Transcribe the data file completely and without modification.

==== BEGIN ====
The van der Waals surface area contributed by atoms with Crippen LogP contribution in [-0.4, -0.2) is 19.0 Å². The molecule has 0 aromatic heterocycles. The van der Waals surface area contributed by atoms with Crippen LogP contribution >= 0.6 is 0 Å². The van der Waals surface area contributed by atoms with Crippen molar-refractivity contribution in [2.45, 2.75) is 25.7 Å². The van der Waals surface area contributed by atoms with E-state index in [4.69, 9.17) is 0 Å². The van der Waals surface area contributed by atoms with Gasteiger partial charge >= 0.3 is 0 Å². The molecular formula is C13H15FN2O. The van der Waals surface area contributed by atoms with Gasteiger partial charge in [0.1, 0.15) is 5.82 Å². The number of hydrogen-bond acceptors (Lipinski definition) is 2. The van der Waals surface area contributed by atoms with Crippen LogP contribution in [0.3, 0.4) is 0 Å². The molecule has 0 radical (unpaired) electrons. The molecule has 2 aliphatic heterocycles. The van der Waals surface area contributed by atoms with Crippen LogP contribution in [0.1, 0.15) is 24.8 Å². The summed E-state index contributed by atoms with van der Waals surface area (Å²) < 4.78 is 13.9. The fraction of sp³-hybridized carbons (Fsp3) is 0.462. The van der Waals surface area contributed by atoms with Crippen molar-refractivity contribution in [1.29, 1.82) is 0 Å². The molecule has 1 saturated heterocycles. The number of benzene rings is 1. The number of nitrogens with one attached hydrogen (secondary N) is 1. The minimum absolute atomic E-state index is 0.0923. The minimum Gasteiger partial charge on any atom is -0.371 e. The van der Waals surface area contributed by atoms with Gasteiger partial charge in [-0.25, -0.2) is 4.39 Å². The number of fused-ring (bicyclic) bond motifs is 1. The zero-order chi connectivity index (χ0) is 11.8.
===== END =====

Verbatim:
The van der Waals surface area contributed by atoms with Crippen LogP contribution in [-0.4, -0.2) is 19.0 Å². The molecule has 0 aromatic heterocycles. The van der Waals surface area contributed by atoms with Crippen LogP contribution >= 0.6 is 0 Å². The van der Waals surface area contributed by atoms with Crippen molar-refractivity contribution in [2.45, 2.75) is 25.7 Å². The van der Waals surface area contributed by atoms with E-state index in [4.69, 9.17) is 0 Å². The van der Waals surface area contributed by atoms with Gasteiger partial charge >= 0.3 is 0 Å². The molecular formula is C13H15FN2O. The van der Waals surface area contributed by atoms with Gasteiger partial charge in [0.1, 0.15) is 5.82 Å². The number of hydrogen-bond acceptors (Lipinski definition) is 2. The van der Waals surface area contributed by atoms with Crippen LogP contribution in [0.3, 0.4) is 0 Å². The molecule has 0 radical (unpaired) electrons. The molecule has 2 aliphatic heterocycles. The van der Waals surface area contributed by atoms with Crippen LogP contribution in [0.1, 0.15) is 24.8 Å². The summed E-state index contributed by atoms with van der Waals surface area (Å²) < 4.78 is 13.9. The fraction of sp³-hybridized carbons (Fsp3) is 0.462. The van der Waals surface area contributed by atoms with Crippen molar-refractivity contribution in [1.29, 1.82) is 0 Å². The molecule has 1 saturated heterocycles. The number of benzene rings is 1. The number of nitrogens with one attached hydrogen (secondary N) is 1. The minimum absolute atomic E-state index is 0.0923. The minimum Gasteiger partial charge on any atom is -0.371 e. The van der Waals surface area contributed by atoms with Gasteiger partial charge in [-0.25, -0.2) is 4.39 Å². The number of fused-ring (bicyclic) bond motifs is 1. The zero-order chi connectivity index (χ0) is 11.8.